The decision the Compilation and Redaction Team of the academic DCFR is going to take does not reflect the old struggle between the French and German approaches that has influenced the Unfair Terms Directive. This was the debate between the different concepts of the substantive fairness test, although with a different understanding of the freedom of contract. Now the debate that is going to be initiated concerns the development of Continental unfair terms law as a whole and will definitely concern the issue of whether the idea of the substantive test should be maintained in the unfair terms law or whether the right time has come for a renaissance of the formation test idea. Moreover, it is also possible that inclusion of negotiated contracts under the fairness test would lead to very different developments: in England (and probably even in other European common-law countries) of the formation test, as distinct from the rest of Europe’s substantive test.
Both the acquis principles and the DCFR are not fully comprehensive with regard to the matter of unfair terms. Furthermore, both texts reflect the existing ambiguity of Community law. This ambiguity, which is probably clear to every member of each of the research groups participating in the creation of the DCFR, also reflects, however, the difficulties in obtaining progress. The Unfair Terms Directive has probably harmonised the laws of the Member States only on the surface of their respective contract laws. The real differences, extending quite deeply into the basic understanding of the function of contract law, remain, however, and in consequence cause further difficulties that cannot be easily removed. This is not a flaw of both texts, though, since they do not constitute the codes but only the systems of reference. In the areas regulated by Community private law, both the acquis principles and the DCFR have proposed a more coherent set of rules than that existing under the current law. Yet neither can we ignore completely the different legal traditions that exist in Europe, which are reflected, in turn, in the national laws on standard terms. The apparently similar laws of the different countries conceal the quite far-reaching differences that do, in fact, exist. Therefore, there is still a place for improvements in this respect.
The Acquis Group once again needs to pose the question of article 3 (3) of the Late Payment Directive. Is it due to the lack of coherence of the Community law-maker that the fairness test of this provision does not require ‘non-negotiation’ (and does not confine the fairness test to standard terms)? Would it make any sense that the B-to-C test be confined to non-negotiated terms and in B-to-B transactions it be open for negotiated clauses as well? At first sight, such a solution appears completely absurd. However, in reality it may not be as absurd as one might suppose. This solution could have some sense if the fairness test applicable to negotiated terms were understood in the ‘English’ and not in the ‘French’ way. If the test used were to concern mostly ‘formation of the contract’ (combining the ability to negotiate the terms as well as the allowed level of fairness — procedural fairness) and not involve a substantive fairness test, the system may become consistent. Therefore, the corresponding language should be drafted differently in order to avoid the impression of a badly reversed hierarchy of values that could lead to the impression that terms in B-to-B transaction are subjected to more intense judicial control than those in consumer cases. Subjecting B-to-B transactions to consideration of negotiated terms and not allowing this for B-to-C transactions would be a result not of lack of consistency but of the very different theories underpinning the systems of control. This would remove the axiological conflict between the Unfair Terms Directive and Late Payment Directive. The DCFR, whose final version is nearly ready, should not try to go this new and risky route; instead, it should follow the latest version of the acquis principles, because at some point it may be reasonable to undertake innovative experiments that very probably are, in fact, well justified by the state of the existing acquis communautaire, which in this respect may even prove to be the right one. However, it will be extremely difficult to draft the rules in a way that will clearly show the readers and users of the acquis principles the difference in approach as discussed above.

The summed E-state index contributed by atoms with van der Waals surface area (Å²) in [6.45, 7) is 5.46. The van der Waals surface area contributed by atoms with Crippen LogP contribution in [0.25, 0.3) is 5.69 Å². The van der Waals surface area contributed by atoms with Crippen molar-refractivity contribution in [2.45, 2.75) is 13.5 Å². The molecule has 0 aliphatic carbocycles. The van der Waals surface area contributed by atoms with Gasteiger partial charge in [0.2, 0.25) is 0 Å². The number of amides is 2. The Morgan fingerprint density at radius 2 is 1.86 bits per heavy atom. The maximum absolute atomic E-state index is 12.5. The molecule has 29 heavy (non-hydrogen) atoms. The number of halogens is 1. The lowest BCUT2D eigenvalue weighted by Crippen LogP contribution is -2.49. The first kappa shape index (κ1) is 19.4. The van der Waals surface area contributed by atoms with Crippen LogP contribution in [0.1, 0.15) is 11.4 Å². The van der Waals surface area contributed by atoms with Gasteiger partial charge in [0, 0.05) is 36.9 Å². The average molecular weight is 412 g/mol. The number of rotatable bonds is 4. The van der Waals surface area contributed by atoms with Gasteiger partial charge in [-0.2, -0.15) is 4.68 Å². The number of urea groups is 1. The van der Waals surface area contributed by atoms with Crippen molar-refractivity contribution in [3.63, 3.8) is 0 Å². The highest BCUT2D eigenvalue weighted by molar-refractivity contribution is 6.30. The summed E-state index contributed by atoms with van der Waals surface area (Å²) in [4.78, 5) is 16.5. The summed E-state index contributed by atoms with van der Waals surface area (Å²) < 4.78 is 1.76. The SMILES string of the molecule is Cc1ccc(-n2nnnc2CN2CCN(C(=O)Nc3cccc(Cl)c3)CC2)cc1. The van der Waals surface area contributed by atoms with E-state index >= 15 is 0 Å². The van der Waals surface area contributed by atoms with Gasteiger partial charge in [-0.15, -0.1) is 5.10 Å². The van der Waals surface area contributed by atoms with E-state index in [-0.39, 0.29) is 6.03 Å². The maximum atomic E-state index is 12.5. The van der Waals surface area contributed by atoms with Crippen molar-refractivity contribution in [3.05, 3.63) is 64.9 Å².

*1 Research Group on the Existing EC Private Law (Acquis Group). Principles of the Existing EC Contract Law (Acquis Principles). Contract I. Pre-contractual Obligations. Conclusion of Contract. Unfair Terms. Sellier 2007 (hereinafter acquis principles).
*2 On the Function of the acquis principles see G. Ajani, H. Schulte-Nölke. – Acquis principles (Note 1), pp. IX–X; R. Schulze. Die Acquis – Grundregeln und der Gemeinsame Referenzrahmen. – Zeitschrift für Europäisches Privatrecht (ZEuP) 2007/3, pp. 731–734.
*3 C. von Bar, E. Clive, H. Schulze-Nölke, H. Beal, J. Herre, J. Huet, P. Schlechtriem, M. Storme, S. Swann, A. Veneziano, P. Varul, F. Zoll. – Principles, Definitions and Model Rules on European Private Law. Draft Common Frame of Reference. Sellier 2008 (hereinafter DCFR).